Security researcher, Terence Eden, had tried to warn IPSO of the flaw on its website however his warnings were ignored to the organisation's misfortune.
An embarrassing security flaw on the Independent Press Standards Organisation website has been exposed showing the homepage defaced with a pig head.
The basic security flaw allows anyone to deface the site by simply entering arbitrary code into the search box on the recently formed Independent Press Standards Organisation (IPSO) site.
It had initially been exposed by security researcher Terence Eden who attempted to flag up the vulnerability to the IPSO however he claims his warning messages were ignored. He then defaced the website’s homepage with a pig head and additional text saying “Defacing IPSO is too easy” and shared the example with WIRED.
WIRED said it disclosed the flaw to IPSO who responded by saying it was taking "immediate steps to secure the site".
A lack of basic coding on the website has opened it up to cross-site scripting- also known as XSS- which allows pictures and text to be inserted onto the site. While the flaw does not allow data to be extracted, it leaves open the possibility of hackers being able to insert a page which could display a password entry form that would expose users’ passwords and other private information.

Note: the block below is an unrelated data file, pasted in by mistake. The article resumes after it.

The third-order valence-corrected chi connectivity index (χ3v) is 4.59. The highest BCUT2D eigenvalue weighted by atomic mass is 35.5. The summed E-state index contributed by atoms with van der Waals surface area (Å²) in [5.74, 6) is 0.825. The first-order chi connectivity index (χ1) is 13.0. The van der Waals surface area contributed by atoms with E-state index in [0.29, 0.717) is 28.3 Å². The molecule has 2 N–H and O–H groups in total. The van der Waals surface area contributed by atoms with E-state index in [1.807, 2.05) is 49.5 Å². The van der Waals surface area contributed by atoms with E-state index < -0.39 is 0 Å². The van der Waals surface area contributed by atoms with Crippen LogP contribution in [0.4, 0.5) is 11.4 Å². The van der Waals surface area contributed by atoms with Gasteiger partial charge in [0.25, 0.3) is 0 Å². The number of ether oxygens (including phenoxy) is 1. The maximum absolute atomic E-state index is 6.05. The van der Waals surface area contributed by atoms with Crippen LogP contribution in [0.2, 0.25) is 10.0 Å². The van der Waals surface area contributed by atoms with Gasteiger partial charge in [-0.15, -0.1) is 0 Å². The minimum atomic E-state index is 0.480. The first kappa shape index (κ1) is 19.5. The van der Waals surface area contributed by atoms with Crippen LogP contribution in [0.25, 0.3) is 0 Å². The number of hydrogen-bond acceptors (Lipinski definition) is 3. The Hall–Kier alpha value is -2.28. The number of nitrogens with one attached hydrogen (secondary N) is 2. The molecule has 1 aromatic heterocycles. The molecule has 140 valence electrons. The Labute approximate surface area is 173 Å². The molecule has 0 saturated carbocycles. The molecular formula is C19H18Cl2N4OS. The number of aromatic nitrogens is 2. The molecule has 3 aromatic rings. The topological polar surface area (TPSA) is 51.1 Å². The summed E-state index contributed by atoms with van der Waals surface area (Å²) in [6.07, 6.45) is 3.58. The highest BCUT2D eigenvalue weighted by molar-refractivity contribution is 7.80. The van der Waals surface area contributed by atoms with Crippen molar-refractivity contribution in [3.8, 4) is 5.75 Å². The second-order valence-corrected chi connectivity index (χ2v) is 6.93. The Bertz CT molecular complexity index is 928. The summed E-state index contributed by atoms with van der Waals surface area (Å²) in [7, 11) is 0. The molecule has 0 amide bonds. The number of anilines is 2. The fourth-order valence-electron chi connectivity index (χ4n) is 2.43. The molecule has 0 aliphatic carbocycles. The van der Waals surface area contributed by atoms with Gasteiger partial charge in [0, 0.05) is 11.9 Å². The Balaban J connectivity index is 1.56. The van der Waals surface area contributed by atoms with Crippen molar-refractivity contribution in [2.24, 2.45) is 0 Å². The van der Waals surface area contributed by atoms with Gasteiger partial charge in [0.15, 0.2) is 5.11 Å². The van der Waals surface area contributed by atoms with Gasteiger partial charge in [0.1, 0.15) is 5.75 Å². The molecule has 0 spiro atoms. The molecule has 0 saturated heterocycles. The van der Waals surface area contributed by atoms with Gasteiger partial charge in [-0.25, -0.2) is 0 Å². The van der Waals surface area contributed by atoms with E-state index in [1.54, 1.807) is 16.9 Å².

The latest security breach adds to a string of embarrassing security issues affecting government and other official websites. In March last year Eden disclosed a similar flaw on parliament.uk, education.gov.uk and more than 2,000 websites run by the NHS.